Those assets will be denominated in a basket of “currencies from stable and reputable central banks.” Consequently, the value of a Libra coin in any one currency will fluctuate as the foreign-exchange value of those securities fluctuates, resulting in daily gains or losses to owners of Libra coins. 

Libra most definitely will not be a so-called “stablecoin” linked one-for-one with a fiat currency.

The paper also noted that the Libra Association “may occasionally change the composition of the basket [of currencies] in response to significant changes in market conditions,” such as in response “to an economic crisis,” but this would only occur under “exceptional circumstances.” 

Those basket changes, though, could result in a loss in market value to some Libra coin owners, which will be highly controversial.

The white paper is silent about an essential element of banking — capital, which is what protects a bank’s depositors and other creditors against losses, including losses from fraud, an all-to-frequent occurrence in the crypto world.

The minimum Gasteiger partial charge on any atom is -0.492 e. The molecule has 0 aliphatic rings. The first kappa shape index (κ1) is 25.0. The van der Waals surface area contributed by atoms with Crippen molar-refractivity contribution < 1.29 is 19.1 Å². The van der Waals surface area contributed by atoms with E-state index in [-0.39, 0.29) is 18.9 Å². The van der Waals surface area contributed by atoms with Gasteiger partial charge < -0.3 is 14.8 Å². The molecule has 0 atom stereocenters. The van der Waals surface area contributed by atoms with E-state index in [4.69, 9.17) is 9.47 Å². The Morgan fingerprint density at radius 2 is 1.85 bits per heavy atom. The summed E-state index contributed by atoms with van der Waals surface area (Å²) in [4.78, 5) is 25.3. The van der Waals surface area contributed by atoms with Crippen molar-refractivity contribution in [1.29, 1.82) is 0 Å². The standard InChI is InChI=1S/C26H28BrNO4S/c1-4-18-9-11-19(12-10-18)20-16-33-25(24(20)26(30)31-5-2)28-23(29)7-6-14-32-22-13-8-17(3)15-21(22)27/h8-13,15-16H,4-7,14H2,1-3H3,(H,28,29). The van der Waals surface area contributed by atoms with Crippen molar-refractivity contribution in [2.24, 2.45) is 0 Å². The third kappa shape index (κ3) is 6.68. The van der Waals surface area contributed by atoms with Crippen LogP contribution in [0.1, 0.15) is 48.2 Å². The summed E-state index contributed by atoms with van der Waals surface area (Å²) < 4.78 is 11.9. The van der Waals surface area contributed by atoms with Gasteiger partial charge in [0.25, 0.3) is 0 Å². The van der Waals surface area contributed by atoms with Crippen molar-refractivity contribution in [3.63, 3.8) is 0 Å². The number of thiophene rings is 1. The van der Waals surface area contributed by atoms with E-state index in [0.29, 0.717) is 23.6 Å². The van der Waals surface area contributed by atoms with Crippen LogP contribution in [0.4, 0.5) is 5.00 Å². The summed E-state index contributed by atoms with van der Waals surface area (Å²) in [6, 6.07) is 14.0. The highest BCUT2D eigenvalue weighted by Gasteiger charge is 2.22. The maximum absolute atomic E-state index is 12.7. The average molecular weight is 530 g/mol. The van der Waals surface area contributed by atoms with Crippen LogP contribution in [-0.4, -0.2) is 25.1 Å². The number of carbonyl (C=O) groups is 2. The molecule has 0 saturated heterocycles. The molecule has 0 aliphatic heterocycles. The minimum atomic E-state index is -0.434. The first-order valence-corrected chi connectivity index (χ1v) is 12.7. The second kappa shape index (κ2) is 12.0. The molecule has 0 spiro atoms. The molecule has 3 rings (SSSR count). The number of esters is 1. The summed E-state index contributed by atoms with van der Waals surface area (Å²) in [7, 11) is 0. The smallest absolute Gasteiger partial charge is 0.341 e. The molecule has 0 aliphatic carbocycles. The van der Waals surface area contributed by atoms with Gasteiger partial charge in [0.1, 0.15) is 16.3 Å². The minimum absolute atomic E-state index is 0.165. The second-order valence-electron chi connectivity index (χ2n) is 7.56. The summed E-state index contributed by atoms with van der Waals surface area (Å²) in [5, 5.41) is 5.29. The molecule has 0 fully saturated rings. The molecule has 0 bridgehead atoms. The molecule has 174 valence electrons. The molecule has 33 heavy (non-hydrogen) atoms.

As we learned in September 2008 when the Reserve Fund “broke the buck,” investors in a money fund can lose money. 

The same could happen with Libra coins, specifically if the Libra Association suffers losses due to fraud, such as fraud committed by its resellers. Fraud could also occur within the association. I predict Congress and financial regulators will be critical of the lack of capital in Libra’s balance sheet to absorb any losses. Some may even demand bank-like capital regulation for Libra.